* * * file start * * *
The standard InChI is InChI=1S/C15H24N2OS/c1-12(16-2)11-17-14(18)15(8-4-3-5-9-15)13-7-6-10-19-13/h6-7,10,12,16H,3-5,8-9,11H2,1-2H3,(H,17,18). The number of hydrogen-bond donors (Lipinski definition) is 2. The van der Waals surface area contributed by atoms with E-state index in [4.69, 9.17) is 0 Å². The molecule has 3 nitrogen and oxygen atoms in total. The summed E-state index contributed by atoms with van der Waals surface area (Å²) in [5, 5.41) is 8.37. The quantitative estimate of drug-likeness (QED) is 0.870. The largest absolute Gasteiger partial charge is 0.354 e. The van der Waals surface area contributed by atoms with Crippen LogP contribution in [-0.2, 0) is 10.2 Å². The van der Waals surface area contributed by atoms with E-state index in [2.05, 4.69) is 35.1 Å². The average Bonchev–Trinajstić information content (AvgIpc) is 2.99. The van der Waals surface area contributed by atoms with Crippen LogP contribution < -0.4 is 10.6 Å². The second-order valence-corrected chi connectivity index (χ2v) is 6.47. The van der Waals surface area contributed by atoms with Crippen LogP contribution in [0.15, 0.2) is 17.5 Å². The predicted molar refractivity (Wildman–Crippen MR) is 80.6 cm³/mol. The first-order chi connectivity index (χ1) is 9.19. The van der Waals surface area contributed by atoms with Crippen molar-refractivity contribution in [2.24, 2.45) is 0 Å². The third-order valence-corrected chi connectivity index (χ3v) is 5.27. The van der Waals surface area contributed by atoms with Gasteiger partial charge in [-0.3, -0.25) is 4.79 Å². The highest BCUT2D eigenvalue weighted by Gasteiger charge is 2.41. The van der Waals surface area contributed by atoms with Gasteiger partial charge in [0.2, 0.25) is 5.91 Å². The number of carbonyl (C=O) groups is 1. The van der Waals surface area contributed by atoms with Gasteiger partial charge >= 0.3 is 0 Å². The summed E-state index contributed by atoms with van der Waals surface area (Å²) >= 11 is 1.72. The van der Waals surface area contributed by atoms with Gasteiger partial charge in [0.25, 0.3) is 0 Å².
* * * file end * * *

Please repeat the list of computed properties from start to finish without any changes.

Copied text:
The standard InChI is InChI=1S/C15H24N2OS/c1-12(16-2)11-17-14(18)15(8-4-3-5-9-15)13-7-6-10-19-13/h6-7,10,12,16H,3-5,8-9,11H2,1-2H3,(H,17,18). The number of hydrogen-bond donors (Lipinski definition) is 2. The van der Waals surface area contributed by atoms with E-state index in [4.69, 9.17) is 0 Å². The molecule has 3 nitrogen and oxygen atoms in total. The summed E-state index contributed by atoms with van der Waals surface area (Å²) in [5, 5.41) is 8.37. The quantitative estimate of drug-likeness (QED) is 0.870. The largest absolute Gasteiger partial charge is 0.354 e. The van der Waals surface area contributed by atoms with Crippen LogP contribution in [-0.2, 0) is 10.2 Å². The van der Waals surface area contributed by atoms with E-state index in [2.05, 4.69) is 35.1 Å². The average Bonchev–Trinajstić information content (AvgIpc) is 2.99. The van der Waals surface area contributed by atoms with Crippen LogP contribution < -0.4 is 10.6 Å². The second-order valence-corrected chi connectivity index (χ2v) is 6.47. The van der Waals surface area contributed by atoms with Crippen LogP contribution in [0.15, 0.2) is 17.5 Å². The predicted molar refractivity (Wildman–Crippen MR) is 80.6 cm³/mol. The first-order chi connectivity index (χ1) is 9.19. The van der Waals surface area contributed by atoms with Crippen molar-refractivity contribution in [2.24, 2.45) is 0 Å². The third-order valence-corrected chi connectivity index (χ3v) is 5.27. The van der Waals surface area contributed by atoms with Gasteiger partial charge in [-0.3, -0.25) is 4.79 Å². The highest BCUT2D eigenvalue weighted by Gasteiger charge is 2.41. The van der Waals surface area contributed by atoms with Gasteiger partial charge in [0.2, 0.25) is 5.91 Å². The number of carbonyl (C=O) groups is 1. The van der Waals surface area contributed by atoms with Gasteiger partial charge >= 0.3 is 0 Å². The summed E-state index contributed by atoms with van der Waals surface area (Å²) >= 11 is 1.72. The van der Waals surface area contributed by atoms with Gasteiger partial charge in [0.25, 0.3) is 0 Å².